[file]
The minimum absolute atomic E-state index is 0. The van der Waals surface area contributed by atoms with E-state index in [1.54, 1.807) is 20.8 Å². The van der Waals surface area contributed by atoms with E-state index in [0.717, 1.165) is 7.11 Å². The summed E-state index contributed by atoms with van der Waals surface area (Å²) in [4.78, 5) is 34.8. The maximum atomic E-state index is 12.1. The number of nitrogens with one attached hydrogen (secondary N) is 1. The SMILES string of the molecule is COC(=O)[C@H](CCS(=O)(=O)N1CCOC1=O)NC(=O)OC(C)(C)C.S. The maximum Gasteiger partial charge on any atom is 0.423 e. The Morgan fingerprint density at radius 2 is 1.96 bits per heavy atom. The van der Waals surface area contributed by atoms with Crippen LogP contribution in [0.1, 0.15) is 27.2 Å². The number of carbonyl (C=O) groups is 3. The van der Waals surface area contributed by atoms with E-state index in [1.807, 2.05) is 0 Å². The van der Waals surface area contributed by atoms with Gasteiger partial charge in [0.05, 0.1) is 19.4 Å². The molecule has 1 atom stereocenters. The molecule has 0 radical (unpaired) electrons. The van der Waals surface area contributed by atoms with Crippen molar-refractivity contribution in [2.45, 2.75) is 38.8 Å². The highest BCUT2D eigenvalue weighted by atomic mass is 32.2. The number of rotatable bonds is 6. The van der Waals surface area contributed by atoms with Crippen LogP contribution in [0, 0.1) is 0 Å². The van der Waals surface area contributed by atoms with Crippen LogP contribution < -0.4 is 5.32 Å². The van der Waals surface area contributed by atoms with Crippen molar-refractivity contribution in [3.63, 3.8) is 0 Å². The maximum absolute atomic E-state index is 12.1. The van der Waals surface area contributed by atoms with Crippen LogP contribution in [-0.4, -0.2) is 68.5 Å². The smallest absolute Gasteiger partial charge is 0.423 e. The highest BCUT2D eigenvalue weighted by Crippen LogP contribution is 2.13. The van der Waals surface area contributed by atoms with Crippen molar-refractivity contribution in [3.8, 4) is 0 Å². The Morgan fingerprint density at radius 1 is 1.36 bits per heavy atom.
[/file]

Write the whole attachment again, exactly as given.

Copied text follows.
The minimum absolute atomic E-state index is 0. The van der Waals surface area contributed by atoms with E-state index in [1.54, 1.807) is 20.8 Å². The van der Waals surface area contributed by atoms with E-state index in [0.717, 1.165) is 7.11 Å². The summed E-state index contributed by atoms with van der Waals surface area (Å²) in [4.78, 5) is 34.8. The maximum atomic E-state index is 12.1. The number of nitrogens with one attached hydrogen (secondary N) is 1. The SMILES string of the molecule is COC(=O)[C@H](CCS(=O)(=O)N1CCOC1=O)NC(=O)OC(C)(C)C.S. The maximum Gasteiger partial charge on any atom is 0.423 e. The Morgan fingerprint density at radius 2 is 1.96 bits per heavy atom. The van der Waals surface area contributed by atoms with Crippen LogP contribution in [0.1, 0.15) is 27.2 Å². The number of carbonyl (C=O) groups is 3. The van der Waals surface area contributed by atoms with E-state index in [1.807, 2.05) is 0 Å². The van der Waals surface area contributed by atoms with Gasteiger partial charge in [0.05, 0.1) is 19.4 Å². The molecule has 1 atom stereocenters. The molecule has 0 radical (unpaired) electrons. The van der Waals surface area contributed by atoms with Crippen molar-refractivity contribution in [2.45, 2.75) is 38.8 Å². The highest BCUT2D eigenvalue weighted by atomic mass is 32.2. The number of rotatable bonds is 6. The van der Waals surface area contributed by atoms with Crippen LogP contribution in [0, 0.1) is 0 Å². The van der Waals surface area contributed by atoms with Crippen LogP contribution < -0.4 is 5.32 Å². The van der Waals surface area contributed by atoms with Crippen molar-refractivity contribution in [3.63, 3.8) is 0 Å². The maximum absolute atomic E-state index is 12.1. The van der Waals surface area contributed by atoms with Crippen LogP contribution in [-0.4, -0.2) is 68.5 Å². The smallest absolute Gasteiger partial charge is 0.423 e. The highest BCUT2D eigenvalue weighted by Crippen LogP contribution is 2.13. The van der Waals surface area contributed by atoms with Crippen molar-refractivity contribution in [3.8, 4) is 0 Å². The Morgan fingerprint density at radius 1 is 1.36 bits per heavy atom.